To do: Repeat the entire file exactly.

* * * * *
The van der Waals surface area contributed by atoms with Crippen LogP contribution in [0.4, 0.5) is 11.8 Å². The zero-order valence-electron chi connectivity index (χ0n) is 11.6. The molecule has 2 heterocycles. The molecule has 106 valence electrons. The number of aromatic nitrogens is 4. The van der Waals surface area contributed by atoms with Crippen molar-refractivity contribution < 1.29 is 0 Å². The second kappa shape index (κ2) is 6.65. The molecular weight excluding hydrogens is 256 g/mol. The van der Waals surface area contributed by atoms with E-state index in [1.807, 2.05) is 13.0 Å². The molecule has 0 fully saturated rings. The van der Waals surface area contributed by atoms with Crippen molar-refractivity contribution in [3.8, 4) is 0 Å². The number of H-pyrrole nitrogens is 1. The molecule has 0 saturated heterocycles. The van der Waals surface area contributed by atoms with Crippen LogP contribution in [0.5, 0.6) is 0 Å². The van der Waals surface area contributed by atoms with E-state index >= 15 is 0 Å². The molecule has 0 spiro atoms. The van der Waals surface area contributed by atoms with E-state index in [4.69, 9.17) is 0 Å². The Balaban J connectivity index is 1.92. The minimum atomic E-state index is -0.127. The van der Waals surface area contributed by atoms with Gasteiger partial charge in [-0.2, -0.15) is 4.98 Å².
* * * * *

The van der Waals surface area contributed by atoms with Crippen LogP contribution in [0.4, 0.5) is 11.8 Å². The zero-order valence-electron chi connectivity index (χ0n) is 11.6. The molecule has 2 heterocycles. The molecule has 106 valence electrons. The number of aromatic nitrogens is 4. The van der Waals surface area contributed by atoms with Crippen molar-refractivity contribution < 1.29 is 0 Å². The second kappa shape index (κ2) is 6.65. The molecular weight excluding hydrogens is 256 g/mol. The van der Waals surface area contributed by atoms with E-state index in [1.807, 2.05) is 13.0 Å². The molecule has 0 fully saturated rings. The van der Waals surface area contributed by atoms with Crippen molar-refractivity contribution in [3.8, 4) is 0 Å². The number of H-pyrrole nitrogens is 1. The molecule has 0 saturated heterocycles. The van der Waals surface area contributed by atoms with Crippen LogP contribution in [0.5, 0.6) is 0 Å². The van der Waals surface area contributed by atoms with E-state index >= 15 is 0 Å². The molecule has 0 spiro atoms. The van der Waals surface area contributed by atoms with E-state index in [4.69, 9.17) is 0 Å². The Balaban J connectivity index is 1.92. The minimum atomic E-state index is -0.127. The van der Waals surface area contributed by atoms with Gasteiger partial charge in [-0.2, -0.15) is 4.98 Å².